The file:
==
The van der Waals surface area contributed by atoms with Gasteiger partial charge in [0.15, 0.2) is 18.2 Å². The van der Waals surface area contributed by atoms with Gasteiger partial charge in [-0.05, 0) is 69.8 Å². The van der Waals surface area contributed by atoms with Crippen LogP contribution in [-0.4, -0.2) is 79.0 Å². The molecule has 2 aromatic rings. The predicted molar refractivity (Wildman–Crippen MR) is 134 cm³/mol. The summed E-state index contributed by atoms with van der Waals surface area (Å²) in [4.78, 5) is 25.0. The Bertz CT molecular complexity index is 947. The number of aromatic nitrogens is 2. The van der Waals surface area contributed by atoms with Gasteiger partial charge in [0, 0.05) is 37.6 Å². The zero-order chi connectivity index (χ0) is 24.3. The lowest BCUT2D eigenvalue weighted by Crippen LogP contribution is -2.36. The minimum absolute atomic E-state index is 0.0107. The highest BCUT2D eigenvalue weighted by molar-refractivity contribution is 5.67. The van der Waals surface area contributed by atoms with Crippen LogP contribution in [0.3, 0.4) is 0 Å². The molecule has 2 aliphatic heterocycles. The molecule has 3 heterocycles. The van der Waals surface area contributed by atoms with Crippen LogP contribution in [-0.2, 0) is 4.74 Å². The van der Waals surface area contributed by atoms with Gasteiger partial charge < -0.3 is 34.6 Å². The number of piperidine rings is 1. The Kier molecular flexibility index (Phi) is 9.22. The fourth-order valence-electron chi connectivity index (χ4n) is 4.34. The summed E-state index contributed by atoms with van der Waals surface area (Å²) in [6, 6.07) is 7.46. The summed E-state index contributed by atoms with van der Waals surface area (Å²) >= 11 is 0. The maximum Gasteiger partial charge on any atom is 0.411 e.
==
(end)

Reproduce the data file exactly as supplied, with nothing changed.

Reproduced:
The van der Waals surface area contributed by atoms with Gasteiger partial charge in [0.15, 0.2) is 18.2 Å². The van der Waals surface area contributed by atoms with Gasteiger partial charge in [-0.05, 0) is 69.8 Å². The van der Waals surface area contributed by atoms with Crippen LogP contribution in [-0.4, -0.2) is 79.0 Å². The molecule has 2 aromatic rings. The predicted molar refractivity (Wildman–Crippen MR) is 134 cm³/mol. The summed E-state index contributed by atoms with van der Waals surface area (Å²) in [4.78, 5) is 25.0. The Bertz CT molecular complexity index is 947. The number of aromatic nitrogens is 2. The van der Waals surface area contributed by atoms with Gasteiger partial charge in [0, 0.05) is 37.6 Å². The zero-order chi connectivity index (χ0) is 24.3. The lowest BCUT2D eigenvalue weighted by Crippen LogP contribution is -2.36. The minimum absolute atomic E-state index is 0.0107. The highest BCUT2D eigenvalue weighted by molar-refractivity contribution is 5.67. The van der Waals surface area contributed by atoms with Crippen LogP contribution in [0.3, 0.4) is 0 Å². The molecule has 2 aliphatic heterocycles. The molecule has 3 heterocycles. The van der Waals surface area contributed by atoms with Crippen LogP contribution in [-0.2, 0) is 4.74 Å². The van der Waals surface area contributed by atoms with Gasteiger partial charge < -0.3 is 34.6 Å². The number of piperidine rings is 1. The Kier molecular flexibility index (Phi) is 9.22. The fourth-order valence-electron chi connectivity index (χ4n) is 4.34. The summed E-state index contributed by atoms with van der Waals surface area (Å²) in [6, 6.07) is 7.46. The summed E-state index contributed by atoms with van der Waals surface area (Å²) >= 11 is 0. The maximum Gasteiger partial charge on any atom is 0.411 e.